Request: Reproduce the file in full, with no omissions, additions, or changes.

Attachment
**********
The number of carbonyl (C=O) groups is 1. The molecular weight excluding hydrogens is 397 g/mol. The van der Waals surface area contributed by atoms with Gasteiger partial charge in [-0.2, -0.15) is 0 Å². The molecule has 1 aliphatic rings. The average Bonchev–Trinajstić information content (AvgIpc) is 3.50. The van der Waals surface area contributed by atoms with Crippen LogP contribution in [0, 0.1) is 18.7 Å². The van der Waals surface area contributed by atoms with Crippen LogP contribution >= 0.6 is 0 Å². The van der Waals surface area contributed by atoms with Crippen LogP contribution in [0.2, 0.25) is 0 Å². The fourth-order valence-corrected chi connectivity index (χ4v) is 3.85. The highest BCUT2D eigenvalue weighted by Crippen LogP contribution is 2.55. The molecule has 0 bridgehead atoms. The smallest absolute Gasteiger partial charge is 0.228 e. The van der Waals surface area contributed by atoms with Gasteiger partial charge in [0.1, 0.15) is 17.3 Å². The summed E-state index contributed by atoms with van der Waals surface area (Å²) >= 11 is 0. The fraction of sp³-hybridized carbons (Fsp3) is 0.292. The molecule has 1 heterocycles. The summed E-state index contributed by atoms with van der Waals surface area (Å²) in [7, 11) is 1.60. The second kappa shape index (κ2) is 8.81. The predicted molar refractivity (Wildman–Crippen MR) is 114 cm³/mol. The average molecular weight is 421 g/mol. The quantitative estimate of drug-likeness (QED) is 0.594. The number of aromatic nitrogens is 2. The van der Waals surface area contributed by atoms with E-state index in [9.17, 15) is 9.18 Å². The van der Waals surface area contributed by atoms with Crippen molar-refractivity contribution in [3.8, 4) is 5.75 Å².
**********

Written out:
The number of carbonyl (C=O) groups is 1. The molecular weight excluding hydrogens is 397 g/mol. The van der Waals surface area contributed by atoms with Gasteiger partial charge in [-0.2, -0.15) is 0 Å². The molecule has 1 aliphatic rings. The average Bonchev–Trinajstić information content (AvgIpc) is 3.50. The van der Waals surface area contributed by atoms with Crippen LogP contribution in [0, 0.1) is 18.7 Å². The van der Waals surface area contributed by atoms with Crippen LogP contribution >= 0.6 is 0 Å². The van der Waals surface area contributed by atoms with Crippen LogP contribution in [0.2, 0.25) is 0 Å². The fourth-order valence-corrected chi connectivity index (χ4v) is 3.85. The highest BCUT2D eigenvalue weighted by Crippen LogP contribution is 2.55. The molecule has 0 bridgehead atoms. The smallest absolute Gasteiger partial charge is 0.228 e. The van der Waals surface area contributed by atoms with Gasteiger partial charge in [0.1, 0.15) is 17.3 Å². The summed E-state index contributed by atoms with van der Waals surface area (Å²) >= 11 is 0. The fraction of sp³-hybridized carbons (Fsp3) is 0.292. The molecule has 1 heterocycles. The summed E-state index contributed by atoms with van der Waals surface area (Å²) in [7, 11) is 1.60. The second kappa shape index (κ2) is 8.81. The predicted molar refractivity (Wildman–Crippen MR) is 114 cm³/mol. The average molecular weight is 421 g/mol. The quantitative estimate of drug-likeness (QED) is 0.594. The number of aromatic nitrogens is 2. The van der Waals surface area contributed by atoms with E-state index in [9.17, 15) is 9.18 Å². The van der Waals surface area contributed by atoms with Crippen molar-refractivity contribution in [3.8, 4) is 5.75 Å².